Teachers can suffer a salary drop or even lose his or her job because a student decided to screw off in class (which usually leads to the student failing the End-of-Grade or End-of-Course test). All that the numeric grades and test results show is that a student performed poorly, and that he or she was taught by a specific teacher, not WHY the student performed poorly. This system is (SLOWLY) changing, with hopefully more humanized input in place in a few years, but it is far from perfect. Meanwhile, teachers saddled with kids who will not work and parents who will not motivate their children have to try to be miracle workers before that dreaded day in May.
Teachers also have to be law enforcement officers, prison wardens, marketing representatives, and PR representatives.
Not only are teachers supposed to be masters of their subject matter, but they also must:
- teach their subject matter efficiently and quickly, no matter what kind of distractions and interruptions they encounter;
- police their classrooms (and the hallways outside) for bad behavior, cheating, vandalism, and other such delinquency, all while trying to teach;
- lead their classes silently to recess, lunch, and the library so as not to interfere with other inmates–I mean students;
- argue successfully for school and classroom grants to get the materials and technology they cannot do without but are not given because of budget cuts;
- deal with the public, in the form of parents and guardians who might or might not be prepared to listen and help with what the teacher needs done at home.
As a budding middle-school teacher, I felt constantly pulled in about 100 different directions while trying to teach. There were literally earmarks on every second of my time as a teacher, no time to think or plan. When I got home from teaching every day, I was jumpy and frazzled, as if I expected to be rousted out of my seat (or my bed) to take care of yet another catastrophe in the making.
Teachers have to deal with angry students, other disgruntled teachers, and more often frustrated parents.
This is the part of the job that literally scared the crap out of me–sitting face-to-face with a parent who, for instance, refuses to hear anything about how his/her child threatened another student with scissors held at the throat, threw a desk across the room and broke it, and tried to climb out one of the windows. (This happened to me, every part of it…and I wish I was exaggerating.)
You can feel utterly without support sometimes, because if even the parent isn’t willing to ally with you, who will? Certainly the misbehaving student would like nothing better than to see you tossed out on your behind. Plus, the legal systems usually side with the complaining parent, which leaves the school system with their hands tied–they cannot help you either. And your fellow teachers can only vouch for you so far; sometimes you have no witnesses except yourself and a classful of rioting kids.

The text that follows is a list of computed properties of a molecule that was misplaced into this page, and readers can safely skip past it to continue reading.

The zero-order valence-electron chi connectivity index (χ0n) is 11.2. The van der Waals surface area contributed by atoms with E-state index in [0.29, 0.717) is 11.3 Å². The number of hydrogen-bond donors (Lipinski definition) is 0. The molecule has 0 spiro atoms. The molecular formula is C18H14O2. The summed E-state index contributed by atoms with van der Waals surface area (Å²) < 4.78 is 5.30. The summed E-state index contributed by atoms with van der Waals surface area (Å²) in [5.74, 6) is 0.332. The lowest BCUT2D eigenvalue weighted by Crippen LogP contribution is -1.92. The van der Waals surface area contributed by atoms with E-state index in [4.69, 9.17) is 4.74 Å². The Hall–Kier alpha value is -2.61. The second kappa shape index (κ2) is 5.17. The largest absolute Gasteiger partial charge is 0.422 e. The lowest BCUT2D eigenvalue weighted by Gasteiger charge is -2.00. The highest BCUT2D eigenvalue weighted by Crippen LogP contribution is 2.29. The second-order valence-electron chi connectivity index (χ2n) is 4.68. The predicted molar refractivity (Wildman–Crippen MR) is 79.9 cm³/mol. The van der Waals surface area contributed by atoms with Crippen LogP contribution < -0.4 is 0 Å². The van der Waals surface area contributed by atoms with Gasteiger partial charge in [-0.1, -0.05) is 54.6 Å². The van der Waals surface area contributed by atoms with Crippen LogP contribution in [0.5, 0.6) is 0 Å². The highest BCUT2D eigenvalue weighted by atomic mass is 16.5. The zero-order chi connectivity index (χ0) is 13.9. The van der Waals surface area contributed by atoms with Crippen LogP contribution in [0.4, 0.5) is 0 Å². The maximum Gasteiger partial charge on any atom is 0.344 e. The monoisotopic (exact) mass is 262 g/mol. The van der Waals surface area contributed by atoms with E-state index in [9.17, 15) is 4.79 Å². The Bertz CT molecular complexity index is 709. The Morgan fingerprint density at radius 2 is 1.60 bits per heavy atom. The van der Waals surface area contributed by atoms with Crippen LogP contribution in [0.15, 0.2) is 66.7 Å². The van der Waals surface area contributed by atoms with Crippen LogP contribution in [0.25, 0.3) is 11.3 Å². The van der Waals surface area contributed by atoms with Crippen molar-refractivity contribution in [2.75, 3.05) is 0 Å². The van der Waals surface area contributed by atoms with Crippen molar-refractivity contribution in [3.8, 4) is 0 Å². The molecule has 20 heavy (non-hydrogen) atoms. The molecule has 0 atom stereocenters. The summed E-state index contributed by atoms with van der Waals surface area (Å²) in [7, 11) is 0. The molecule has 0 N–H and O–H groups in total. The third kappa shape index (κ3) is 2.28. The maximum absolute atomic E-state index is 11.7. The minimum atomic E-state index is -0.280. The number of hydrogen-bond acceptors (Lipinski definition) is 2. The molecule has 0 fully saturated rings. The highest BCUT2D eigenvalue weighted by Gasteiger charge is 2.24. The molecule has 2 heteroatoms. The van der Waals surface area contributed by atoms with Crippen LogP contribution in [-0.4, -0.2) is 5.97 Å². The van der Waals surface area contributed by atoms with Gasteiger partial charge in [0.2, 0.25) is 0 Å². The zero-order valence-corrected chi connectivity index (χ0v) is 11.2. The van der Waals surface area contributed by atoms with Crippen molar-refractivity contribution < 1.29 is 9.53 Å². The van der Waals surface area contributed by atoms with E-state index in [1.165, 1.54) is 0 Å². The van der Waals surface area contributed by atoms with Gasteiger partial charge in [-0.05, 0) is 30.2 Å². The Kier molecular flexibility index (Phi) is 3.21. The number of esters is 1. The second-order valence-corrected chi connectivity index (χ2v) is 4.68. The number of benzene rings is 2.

Lastly, and possibly most frustrating of all:
Teachers must do lots of outside work that they don’t get paid for, at all.
Taking (and paying out of pocket for) continuing education classes, in the form of more books to read and more videos to watch in your nonexistent “spare time,” instructing you on how you’re teaching all “wrong” and these programs can help you teach “right?” Yep.
Tutoring kids before and after school, whenever THEY find it convenient to show up, for no extra pay? Yep.
Attending endless hours-long unpaid meetings in the summers about meetings we’re going to have later, all while you’re trying to set up your classroom, order new books, throw away books that kids have written curse words and drawn lewd pictures in, manage your old assignments, find updated assignments, print off new material, learn new school software, implement new technology/repair old technology, etc.? YEP.
Paying for books and classroom supplies out of your own pocket because your school’s budget is so drastically cut that they can’t afford to even buy one extra book, extra printer paper, or paper clips? YEP.
Staying at school from 7:30am until 7 or 8pm each day grading papers (or taking it home)? YEP. (Sometimes I ended up staying up till well past 3am grading!)
I was expected to do all this AS WELL AS teach during the day, and for all this work, I was projected to receive about $30,000 for what would have been my first year of teaching (the 2009-2010 school year). This would have been my gross salary as a middle-school educator in North Carolina with a Masters’ degree. According to this graph about what public school educators make, I would have been on the extreme left of the bell curve; NC teachers really don’t get paid worth doodly, especially when compared to other states (and other countries). But when you take into consideration the standard of living in various places, many teachers end up living right around the POVERTY LINE. I WISH I WAS KIDDING.
This is the Job Teachers Do!
Teaching is one of the highest career callings, and once upon a time I aspired to it, only to find that I was definitely not strong enough. The best teachers do all this with grace, but for most of us, this sounds pretty overwhelming. I know it was for me. Respect the people who do this job and don’t go absolutely batpoo crazy…they’re truly born for it!